Don Welke, Padres VP of scouting operations, has died


#THFC #F1 #Gulls #Padres #Raiders
Staff member
Jun 20, 2005
Chula Vista, CA
RIP Coach.

Before following protégé A.J. Preller to San Diego, Don Welke was an influential voice in the Texas Rangers organization. It was there that Chris Kemp, then in his late-20s, was breaking into scouting.

One of Kemp’s early assignments with Welke — a veteran of more than 50 years in professional baseball — was to scout high-schooler Corey Seager. This trip, in particular, started with a back-door entrance to the game on their calendar.

If rival scouts noticed their arrival, “then the jig was up,” Kemp recalled. “If Don Welke was at a game, then his team was hot on that prospect. And he wanted to get to know the mother, the principal, the high school football coach. He wanted to know what made a player tick.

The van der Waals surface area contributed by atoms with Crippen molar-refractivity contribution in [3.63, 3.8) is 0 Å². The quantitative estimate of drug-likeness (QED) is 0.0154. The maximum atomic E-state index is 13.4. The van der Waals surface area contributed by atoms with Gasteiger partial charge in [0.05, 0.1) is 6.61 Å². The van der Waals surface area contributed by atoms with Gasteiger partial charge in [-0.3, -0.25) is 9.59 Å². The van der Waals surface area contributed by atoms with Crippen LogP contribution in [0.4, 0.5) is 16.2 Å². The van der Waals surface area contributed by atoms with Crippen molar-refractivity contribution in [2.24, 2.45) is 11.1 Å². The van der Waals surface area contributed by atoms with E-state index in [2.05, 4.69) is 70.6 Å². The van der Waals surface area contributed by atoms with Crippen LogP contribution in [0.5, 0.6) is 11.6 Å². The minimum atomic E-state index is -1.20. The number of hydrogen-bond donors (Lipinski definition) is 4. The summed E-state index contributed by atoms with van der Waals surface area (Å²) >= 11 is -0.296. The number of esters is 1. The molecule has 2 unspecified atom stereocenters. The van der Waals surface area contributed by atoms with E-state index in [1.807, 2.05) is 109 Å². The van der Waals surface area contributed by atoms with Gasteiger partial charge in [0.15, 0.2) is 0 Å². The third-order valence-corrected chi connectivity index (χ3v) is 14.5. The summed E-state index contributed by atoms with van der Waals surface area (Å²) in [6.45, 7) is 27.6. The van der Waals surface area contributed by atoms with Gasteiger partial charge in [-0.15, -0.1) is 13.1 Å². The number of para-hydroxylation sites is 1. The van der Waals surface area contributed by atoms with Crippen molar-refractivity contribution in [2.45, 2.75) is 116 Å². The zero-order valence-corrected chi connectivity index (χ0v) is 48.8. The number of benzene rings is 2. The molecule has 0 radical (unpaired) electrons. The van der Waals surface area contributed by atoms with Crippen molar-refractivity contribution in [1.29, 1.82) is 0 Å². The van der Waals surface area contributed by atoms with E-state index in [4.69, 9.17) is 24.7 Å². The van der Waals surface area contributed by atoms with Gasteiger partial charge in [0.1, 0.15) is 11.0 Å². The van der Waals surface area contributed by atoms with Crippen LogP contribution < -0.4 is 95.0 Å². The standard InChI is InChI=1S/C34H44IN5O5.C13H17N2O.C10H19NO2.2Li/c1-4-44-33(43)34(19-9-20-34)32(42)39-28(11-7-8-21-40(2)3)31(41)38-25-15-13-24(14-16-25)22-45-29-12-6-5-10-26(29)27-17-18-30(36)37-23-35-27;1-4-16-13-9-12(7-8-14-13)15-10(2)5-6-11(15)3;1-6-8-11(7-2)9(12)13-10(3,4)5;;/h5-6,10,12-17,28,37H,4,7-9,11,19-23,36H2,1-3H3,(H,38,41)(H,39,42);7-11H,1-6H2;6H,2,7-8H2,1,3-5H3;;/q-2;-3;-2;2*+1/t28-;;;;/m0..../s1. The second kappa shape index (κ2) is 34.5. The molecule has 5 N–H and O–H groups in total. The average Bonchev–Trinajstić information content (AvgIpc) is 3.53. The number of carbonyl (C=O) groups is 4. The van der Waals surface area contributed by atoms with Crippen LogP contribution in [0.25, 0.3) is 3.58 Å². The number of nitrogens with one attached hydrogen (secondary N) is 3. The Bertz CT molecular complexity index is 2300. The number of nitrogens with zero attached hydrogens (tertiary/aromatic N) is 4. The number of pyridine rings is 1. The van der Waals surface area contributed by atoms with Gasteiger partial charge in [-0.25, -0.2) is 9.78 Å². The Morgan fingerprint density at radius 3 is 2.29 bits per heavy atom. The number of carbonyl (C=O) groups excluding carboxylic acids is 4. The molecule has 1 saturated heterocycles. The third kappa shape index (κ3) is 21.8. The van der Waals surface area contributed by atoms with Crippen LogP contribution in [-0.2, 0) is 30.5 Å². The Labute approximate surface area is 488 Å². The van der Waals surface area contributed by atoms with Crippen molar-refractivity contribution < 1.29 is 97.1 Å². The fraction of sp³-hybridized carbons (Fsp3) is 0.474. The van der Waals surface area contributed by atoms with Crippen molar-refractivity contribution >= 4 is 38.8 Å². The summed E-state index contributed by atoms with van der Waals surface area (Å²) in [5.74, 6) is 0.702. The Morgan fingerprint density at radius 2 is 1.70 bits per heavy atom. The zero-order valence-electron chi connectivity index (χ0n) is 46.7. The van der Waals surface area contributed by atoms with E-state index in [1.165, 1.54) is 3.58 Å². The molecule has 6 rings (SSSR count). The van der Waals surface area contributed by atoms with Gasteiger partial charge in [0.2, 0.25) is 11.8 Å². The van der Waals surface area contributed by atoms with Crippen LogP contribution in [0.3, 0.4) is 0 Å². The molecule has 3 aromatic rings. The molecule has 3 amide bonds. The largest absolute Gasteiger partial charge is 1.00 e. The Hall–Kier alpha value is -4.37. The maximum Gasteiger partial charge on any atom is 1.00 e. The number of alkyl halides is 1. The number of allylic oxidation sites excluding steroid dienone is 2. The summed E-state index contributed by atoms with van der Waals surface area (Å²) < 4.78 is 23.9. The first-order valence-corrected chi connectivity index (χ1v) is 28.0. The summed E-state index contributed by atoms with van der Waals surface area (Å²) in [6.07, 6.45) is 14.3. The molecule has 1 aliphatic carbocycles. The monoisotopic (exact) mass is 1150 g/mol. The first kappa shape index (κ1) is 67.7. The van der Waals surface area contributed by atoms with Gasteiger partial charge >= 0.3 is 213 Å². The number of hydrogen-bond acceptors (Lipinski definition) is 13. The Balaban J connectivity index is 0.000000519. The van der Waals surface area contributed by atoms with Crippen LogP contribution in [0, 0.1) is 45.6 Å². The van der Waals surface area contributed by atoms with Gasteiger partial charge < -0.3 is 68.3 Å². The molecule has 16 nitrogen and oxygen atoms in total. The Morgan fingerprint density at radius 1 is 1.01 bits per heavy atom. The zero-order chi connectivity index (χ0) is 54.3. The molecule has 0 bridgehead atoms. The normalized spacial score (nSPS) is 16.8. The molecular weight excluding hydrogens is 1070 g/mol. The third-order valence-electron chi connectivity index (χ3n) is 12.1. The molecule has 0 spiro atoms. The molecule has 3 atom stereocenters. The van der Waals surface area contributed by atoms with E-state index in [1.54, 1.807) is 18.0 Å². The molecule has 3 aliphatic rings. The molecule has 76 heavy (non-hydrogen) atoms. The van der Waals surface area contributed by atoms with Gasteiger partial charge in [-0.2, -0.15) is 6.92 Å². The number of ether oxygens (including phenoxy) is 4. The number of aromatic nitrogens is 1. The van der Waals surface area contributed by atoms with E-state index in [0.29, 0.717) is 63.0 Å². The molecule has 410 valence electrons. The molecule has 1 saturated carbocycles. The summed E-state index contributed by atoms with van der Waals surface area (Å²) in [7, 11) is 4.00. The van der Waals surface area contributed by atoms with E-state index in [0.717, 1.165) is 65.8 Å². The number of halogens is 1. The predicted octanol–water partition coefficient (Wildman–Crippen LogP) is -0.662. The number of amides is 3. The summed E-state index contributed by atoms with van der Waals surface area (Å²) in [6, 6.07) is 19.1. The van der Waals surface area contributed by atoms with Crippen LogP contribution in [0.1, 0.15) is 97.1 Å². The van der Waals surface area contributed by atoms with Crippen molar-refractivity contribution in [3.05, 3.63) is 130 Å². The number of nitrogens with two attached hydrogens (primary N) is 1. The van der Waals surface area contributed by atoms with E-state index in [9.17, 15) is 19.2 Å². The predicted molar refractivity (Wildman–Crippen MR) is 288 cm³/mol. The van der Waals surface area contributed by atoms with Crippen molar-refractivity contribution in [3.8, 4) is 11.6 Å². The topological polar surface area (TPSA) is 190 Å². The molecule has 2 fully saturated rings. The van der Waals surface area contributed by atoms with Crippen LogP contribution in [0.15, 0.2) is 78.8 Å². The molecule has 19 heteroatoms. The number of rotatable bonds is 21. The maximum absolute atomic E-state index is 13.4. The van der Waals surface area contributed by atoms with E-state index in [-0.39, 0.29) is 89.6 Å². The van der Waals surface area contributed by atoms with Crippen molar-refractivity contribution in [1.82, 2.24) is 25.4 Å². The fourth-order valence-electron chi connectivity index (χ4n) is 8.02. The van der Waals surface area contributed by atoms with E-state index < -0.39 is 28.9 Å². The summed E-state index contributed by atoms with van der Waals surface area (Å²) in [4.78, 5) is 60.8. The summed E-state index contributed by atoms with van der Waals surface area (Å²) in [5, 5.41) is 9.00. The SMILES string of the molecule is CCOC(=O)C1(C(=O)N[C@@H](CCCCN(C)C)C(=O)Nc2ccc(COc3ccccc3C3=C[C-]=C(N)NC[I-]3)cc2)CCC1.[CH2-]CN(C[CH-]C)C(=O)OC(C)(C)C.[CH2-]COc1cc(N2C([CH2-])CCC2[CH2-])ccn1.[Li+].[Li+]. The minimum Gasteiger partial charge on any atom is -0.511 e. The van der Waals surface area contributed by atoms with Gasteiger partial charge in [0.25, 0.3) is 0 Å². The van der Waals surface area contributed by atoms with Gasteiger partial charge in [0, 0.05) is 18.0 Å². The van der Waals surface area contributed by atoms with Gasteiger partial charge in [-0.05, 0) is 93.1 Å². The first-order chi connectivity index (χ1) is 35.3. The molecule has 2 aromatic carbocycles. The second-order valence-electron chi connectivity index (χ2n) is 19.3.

“To scout a player with Don Welke, you had to know everything about that player — not just that he hit .400 and looked good in a baseball uniform.”

Welke, the Padres’ vice president of scouting operations, died Wednesday in San Diego, two days before his 76th birthday. A cause of death was not disclosed.

“Don had a tremendous career in baseball, both as a talent evaluator and in the relationships that he built,” Preller said Thursday in a statement released by the Padres. “He was a visionary who knew and loved baseball, and he shared that knowledge and passion with me and countless other scouts throughout his five decades in the game. Beyond his accomplishments, Don was a loyal and generous friend. Everyone whose lives he touched were better for having known him.”

Welke joined the Padres in August 2014 shortly after Preller was hired. Mentorship of the Padres’ general manager began when the two crossed paths in Los Angeles and they worked closely together in Rangers GM Jon Daniels’ front office, where Welke was directly involved in bringing in Adrian Beltre, Josh Hamilton, Elvis Andrus and Jurickson Profar and bolstering the Rangers’ farm system ahead of consecutive World Series appearances in 2010 and 2011.